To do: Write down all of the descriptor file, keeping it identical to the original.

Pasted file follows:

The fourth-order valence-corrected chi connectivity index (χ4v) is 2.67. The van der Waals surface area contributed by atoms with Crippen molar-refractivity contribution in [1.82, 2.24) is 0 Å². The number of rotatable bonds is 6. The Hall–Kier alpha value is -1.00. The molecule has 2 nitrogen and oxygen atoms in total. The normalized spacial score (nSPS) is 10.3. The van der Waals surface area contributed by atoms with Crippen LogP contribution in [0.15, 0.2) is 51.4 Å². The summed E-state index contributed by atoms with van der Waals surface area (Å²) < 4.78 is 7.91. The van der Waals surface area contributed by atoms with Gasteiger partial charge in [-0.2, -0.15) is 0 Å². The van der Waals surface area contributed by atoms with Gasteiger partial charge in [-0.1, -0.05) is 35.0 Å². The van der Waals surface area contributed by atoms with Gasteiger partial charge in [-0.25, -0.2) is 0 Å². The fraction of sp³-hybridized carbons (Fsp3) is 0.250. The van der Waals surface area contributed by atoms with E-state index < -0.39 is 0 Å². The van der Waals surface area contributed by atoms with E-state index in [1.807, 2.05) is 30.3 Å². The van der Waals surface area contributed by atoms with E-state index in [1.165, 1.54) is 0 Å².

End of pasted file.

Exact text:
The fourth-order valence-corrected chi connectivity index (χ4v) is 2.67. The van der Waals surface area contributed by atoms with Crippen molar-refractivity contribution in [1.82, 2.24) is 0 Å². The number of rotatable bonds is 6. The Hall–Kier alpha value is -1.00. The molecule has 2 nitrogen and oxygen atoms in total. The normalized spacial score (nSPS) is 10.3. The van der Waals surface area contributed by atoms with Crippen LogP contribution in [0.15, 0.2) is 51.4 Å². The summed E-state index contributed by atoms with van der Waals surface area (Å²) < 4.78 is 7.91. The van der Waals surface area contributed by atoms with Gasteiger partial charge in [-0.2, -0.15) is 0 Å². The van der Waals surface area contributed by atoms with Gasteiger partial charge in [-0.1, -0.05) is 35.0 Å². The van der Waals surface area contributed by atoms with Gasteiger partial charge in [-0.25, -0.2) is 0 Å². The fraction of sp³-hybridized carbons (Fsp3) is 0.250. The van der Waals surface area contributed by atoms with E-state index < -0.39 is 0 Å². The van der Waals surface area contributed by atoms with E-state index in [1.807, 2.05) is 30.3 Å². The van der Waals surface area contributed by atoms with E-state index in [1.165, 1.54) is 0 Å².